Silas R. Beane, Zohreh Davoudi and Martin J. Savage found the notion of the universe as a computer simulation to be fascinating. They began to think about how it might be possible to determine if our own universe is a numerical simulation. It all begins with lattice gauge theory and quantum chromodynamics (QCD).
We know of four fundamental forces in our universe: strong nuclear force, electromagnetism, weak nuclear force and gravity. Lattice gauge theory and QCD focus on the strong nuclear force, which is the force that holds subatomic particles together. It's the strongest of the four fundamental forces but also has the shortest range.
Quantum chromodynamics is a theory that explains the fundamental nature of the strong force in four space-time dimensions. Using high-performance computing (HPC), it's possible for researchers to simulate an incredibly small universe in an effort to study QCD. It's on the femto scale, which is even smaller than the nano scale. A nanometer is one-billionth of a meter -- a femtometer is one-quadrillionth, or 10-15 meters.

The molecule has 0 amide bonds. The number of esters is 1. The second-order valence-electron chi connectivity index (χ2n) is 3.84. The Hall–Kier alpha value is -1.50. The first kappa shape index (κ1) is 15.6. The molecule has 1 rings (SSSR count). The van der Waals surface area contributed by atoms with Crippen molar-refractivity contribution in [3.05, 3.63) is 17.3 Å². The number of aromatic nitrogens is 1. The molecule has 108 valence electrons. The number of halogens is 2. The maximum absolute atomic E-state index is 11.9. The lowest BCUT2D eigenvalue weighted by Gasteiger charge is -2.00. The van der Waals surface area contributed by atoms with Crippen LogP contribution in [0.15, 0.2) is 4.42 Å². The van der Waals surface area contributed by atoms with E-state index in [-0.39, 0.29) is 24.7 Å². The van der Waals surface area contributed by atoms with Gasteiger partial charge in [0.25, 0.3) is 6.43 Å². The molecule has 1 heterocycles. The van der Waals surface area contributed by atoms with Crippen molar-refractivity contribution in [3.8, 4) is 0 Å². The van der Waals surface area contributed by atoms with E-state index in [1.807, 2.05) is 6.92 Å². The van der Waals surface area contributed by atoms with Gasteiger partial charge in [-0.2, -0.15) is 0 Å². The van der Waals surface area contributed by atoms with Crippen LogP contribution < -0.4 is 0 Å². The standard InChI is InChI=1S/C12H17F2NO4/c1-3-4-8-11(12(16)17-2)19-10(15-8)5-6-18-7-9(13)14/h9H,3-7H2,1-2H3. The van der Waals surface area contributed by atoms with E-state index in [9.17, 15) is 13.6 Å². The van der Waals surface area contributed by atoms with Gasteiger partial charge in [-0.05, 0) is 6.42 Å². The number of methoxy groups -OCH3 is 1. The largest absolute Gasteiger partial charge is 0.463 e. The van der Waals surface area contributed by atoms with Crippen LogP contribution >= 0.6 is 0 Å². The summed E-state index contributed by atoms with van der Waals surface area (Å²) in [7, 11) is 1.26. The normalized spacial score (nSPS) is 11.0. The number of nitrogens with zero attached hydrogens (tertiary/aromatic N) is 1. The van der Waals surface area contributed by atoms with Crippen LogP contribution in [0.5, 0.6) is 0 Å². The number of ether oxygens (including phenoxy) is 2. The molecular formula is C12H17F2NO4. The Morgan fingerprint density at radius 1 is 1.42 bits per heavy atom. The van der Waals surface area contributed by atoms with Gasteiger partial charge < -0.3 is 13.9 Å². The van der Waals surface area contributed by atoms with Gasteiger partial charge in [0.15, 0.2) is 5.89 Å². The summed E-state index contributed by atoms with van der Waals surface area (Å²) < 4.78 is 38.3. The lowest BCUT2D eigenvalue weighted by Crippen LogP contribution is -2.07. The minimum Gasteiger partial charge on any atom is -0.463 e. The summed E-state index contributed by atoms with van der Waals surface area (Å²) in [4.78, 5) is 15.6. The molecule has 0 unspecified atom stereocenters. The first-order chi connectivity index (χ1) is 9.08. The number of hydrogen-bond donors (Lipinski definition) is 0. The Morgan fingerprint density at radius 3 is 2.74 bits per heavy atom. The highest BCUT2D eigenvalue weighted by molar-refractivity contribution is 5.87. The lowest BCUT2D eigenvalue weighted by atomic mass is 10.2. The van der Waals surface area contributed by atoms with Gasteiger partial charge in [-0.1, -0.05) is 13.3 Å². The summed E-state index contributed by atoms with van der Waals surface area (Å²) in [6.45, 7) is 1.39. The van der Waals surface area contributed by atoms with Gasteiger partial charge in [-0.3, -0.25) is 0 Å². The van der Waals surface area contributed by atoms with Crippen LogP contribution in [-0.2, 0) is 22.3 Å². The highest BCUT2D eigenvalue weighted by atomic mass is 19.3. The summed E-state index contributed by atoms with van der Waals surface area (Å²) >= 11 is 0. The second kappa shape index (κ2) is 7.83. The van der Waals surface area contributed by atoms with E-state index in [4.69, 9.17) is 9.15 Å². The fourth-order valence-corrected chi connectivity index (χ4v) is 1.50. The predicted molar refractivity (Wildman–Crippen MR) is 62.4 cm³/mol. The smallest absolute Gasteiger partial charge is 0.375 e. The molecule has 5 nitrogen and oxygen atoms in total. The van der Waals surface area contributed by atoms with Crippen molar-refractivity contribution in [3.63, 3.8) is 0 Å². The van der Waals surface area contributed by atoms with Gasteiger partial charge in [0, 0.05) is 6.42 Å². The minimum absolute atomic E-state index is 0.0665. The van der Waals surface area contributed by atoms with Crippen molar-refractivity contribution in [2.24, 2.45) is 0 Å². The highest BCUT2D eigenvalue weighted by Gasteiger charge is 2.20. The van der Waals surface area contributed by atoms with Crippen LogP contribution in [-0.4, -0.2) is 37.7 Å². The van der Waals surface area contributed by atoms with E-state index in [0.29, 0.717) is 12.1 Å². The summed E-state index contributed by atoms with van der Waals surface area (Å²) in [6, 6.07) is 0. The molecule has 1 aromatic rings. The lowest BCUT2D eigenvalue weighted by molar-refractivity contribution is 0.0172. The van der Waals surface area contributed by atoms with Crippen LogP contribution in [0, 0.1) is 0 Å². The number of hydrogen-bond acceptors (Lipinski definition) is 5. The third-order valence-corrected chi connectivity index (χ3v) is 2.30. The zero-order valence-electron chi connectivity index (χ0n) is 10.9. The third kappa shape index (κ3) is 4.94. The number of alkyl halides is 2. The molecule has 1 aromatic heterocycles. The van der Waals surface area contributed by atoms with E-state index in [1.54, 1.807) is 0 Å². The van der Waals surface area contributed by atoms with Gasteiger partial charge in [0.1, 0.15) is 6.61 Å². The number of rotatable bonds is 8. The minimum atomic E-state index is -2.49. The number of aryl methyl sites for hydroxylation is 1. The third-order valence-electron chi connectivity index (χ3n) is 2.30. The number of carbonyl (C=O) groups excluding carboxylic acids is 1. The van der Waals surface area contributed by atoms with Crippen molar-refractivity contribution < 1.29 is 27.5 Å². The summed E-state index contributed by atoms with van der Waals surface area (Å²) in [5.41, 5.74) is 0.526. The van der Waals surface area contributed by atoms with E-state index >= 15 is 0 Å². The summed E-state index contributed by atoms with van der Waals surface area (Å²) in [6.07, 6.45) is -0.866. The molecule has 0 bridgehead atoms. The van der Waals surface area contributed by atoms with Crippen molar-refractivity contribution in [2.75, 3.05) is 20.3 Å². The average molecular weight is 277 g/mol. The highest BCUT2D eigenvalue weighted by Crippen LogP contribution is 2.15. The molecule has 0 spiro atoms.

Within this simulation, researchers use a lattice structure to represent the space-time continuum. If we were to somehow shrink down small enough to be inside this universe, we might be able to detect that it's a construct by observing how certain energies interact with the lattice.
In our universe, that energy could be cosmic rays. If scientists could observe cosmic rays behaving as if there is a lattice around our own universe, it would suggest that we are actually inside a computer simulation that uses the same techniques as lattice gauge theory.
We would have to develop technology sufficiently sophisticated and powerful enough to detect these cosmic rays and measure their behaviors to notice a lattice structure. This approach also assumes a few other constraints:
- The entities that designed the simulation followed a practice similar to what researchers are doing with QCD experiments.
- The entities had limited resources with which to work, meaning our universe would also be finite.
- The universe's designers are not actively preventing us from discovering that we're in a simulation.
If your mind isn't spinning already, let's move on to think about what living within a computer simulation would actually mean.